We are inspired by wise souls. Sufi Teacher Vilayat Inayat Khan: Overcome any bitterness that may have come because you were not up to the magnitude of the pain that was entrusted to you. Like the mother of the world who carries the pain of the world in her heart, each of us is part of her heart and is, therefore, endowed with a certain measure of cosmic pain. You are sharing in the totality of that pain. You are called upon to meet it in joy instead of self-pity. Desmond Tutu: Discovering more joy does not, I'm sorry to say, save us from the inevitability of hardship and heartbreak. In fact, we may cry more easily, but we will laugh more easily, too. Perhaps we are just more alive. Yet as we discover more joy, we can face suffering in a way that ennobles rather than embitters. We have hardship without becoming hard. We have heartbreak without being broken.
Mark Nepo: In truth, the more we let love flow through, the more we have to love. This is the inner glow that sages and saints of all ages share: the wash of their love over everything before them; not just people, but birds and rocks and flowers and air. Beneath the many choices we have to make, love, like water, flows back into the world through us. It is the one great secret available to all.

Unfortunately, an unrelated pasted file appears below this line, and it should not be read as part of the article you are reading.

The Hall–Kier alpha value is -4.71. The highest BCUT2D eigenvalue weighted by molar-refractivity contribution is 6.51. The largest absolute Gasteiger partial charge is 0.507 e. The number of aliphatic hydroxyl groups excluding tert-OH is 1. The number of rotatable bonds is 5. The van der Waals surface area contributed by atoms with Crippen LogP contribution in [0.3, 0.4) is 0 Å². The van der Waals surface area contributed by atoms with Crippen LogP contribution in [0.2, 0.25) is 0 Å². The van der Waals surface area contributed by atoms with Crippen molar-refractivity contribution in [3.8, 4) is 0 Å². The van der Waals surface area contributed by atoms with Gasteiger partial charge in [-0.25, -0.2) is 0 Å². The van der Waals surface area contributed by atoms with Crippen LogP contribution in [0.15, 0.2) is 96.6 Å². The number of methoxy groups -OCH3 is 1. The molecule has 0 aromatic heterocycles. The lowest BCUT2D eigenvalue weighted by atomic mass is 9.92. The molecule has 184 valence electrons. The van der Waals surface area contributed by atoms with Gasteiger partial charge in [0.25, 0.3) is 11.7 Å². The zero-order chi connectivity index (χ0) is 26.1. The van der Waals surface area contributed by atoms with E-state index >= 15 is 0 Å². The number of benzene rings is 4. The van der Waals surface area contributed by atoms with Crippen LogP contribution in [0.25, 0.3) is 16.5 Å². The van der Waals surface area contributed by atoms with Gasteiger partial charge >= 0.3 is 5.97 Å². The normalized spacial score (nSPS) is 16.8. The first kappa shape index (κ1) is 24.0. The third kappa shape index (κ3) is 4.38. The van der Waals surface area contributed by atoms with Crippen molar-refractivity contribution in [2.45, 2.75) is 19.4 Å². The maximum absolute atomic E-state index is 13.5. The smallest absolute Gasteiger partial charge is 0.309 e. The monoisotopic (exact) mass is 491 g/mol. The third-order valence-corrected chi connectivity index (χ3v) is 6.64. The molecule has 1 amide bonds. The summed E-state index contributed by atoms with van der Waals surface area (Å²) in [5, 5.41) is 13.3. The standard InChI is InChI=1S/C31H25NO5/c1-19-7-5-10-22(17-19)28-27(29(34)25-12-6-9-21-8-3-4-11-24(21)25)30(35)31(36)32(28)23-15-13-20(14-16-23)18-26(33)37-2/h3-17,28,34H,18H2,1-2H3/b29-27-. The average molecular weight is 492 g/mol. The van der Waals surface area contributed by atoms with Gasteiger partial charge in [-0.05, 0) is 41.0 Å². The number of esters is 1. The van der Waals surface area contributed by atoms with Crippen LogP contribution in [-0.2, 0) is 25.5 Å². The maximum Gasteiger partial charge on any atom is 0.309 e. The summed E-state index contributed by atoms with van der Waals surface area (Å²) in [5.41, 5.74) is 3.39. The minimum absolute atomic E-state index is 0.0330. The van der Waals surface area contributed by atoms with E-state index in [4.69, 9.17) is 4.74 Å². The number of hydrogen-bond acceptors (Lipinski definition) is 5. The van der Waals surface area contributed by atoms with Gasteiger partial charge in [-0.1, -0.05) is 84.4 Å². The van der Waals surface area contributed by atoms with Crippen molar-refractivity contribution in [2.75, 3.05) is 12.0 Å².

Our Monday Mindfulness Group (everyone welcome!) spent some time writing last week and we stumbled upon the helpfulness of prompts. The group asked for a few prompts for the week to help them focus their thinking and their being present with all that is painful and tumultuous in our world right now. So, after a practice of taking in and sending (Tonglen) this week, I have suggested three prompts that might enliven their week. Here they are. Feel free to use them and to post anything you'd like about your own experience with these prompts:
I breathe in the suffering of…….and I breathe out the love…. because/by…..
I choose joy by…
What am I adding to the planet right now….